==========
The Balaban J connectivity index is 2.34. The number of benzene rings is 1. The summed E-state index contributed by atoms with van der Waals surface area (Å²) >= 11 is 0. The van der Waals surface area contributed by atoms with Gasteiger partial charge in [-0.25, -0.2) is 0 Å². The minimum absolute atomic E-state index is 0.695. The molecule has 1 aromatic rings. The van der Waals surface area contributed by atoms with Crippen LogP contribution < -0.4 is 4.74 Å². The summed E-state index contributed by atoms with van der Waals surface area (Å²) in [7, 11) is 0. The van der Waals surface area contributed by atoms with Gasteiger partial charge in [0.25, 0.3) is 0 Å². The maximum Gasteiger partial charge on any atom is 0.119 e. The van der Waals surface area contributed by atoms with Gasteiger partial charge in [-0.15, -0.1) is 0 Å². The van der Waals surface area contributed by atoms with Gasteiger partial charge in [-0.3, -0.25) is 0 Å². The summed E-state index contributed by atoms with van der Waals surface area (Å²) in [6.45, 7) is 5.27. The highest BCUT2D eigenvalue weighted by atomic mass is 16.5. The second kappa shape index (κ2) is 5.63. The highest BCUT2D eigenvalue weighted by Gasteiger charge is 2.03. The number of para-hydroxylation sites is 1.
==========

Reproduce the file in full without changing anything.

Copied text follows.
The Balaban J connectivity index is 2.34. The number of benzene rings is 1. The summed E-state index contributed by atoms with van der Waals surface area (Å²) >= 11 is 0. The van der Waals surface area contributed by atoms with Gasteiger partial charge in [-0.25, -0.2) is 0 Å². The minimum absolute atomic E-state index is 0.695. The molecule has 1 aromatic rings. The van der Waals surface area contributed by atoms with Crippen LogP contribution < -0.4 is 4.74 Å². The summed E-state index contributed by atoms with van der Waals surface area (Å²) in [7, 11) is 0. The van der Waals surface area contributed by atoms with Gasteiger partial charge in [0.25, 0.3) is 0 Å². The maximum Gasteiger partial charge on any atom is 0.119 e. The van der Waals surface area contributed by atoms with Gasteiger partial charge in [-0.15, -0.1) is 0 Å². The van der Waals surface area contributed by atoms with Gasteiger partial charge in [-0.3, -0.25) is 0 Å². The summed E-state index contributed by atoms with van der Waals surface area (Å²) in [6.45, 7) is 5.27. The highest BCUT2D eigenvalue weighted by atomic mass is 16.5. The second kappa shape index (κ2) is 5.63. The highest BCUT2D eigenvalue weighted by Gasteiger charge is 2.03. The number of para-hydroxylation sites is 1.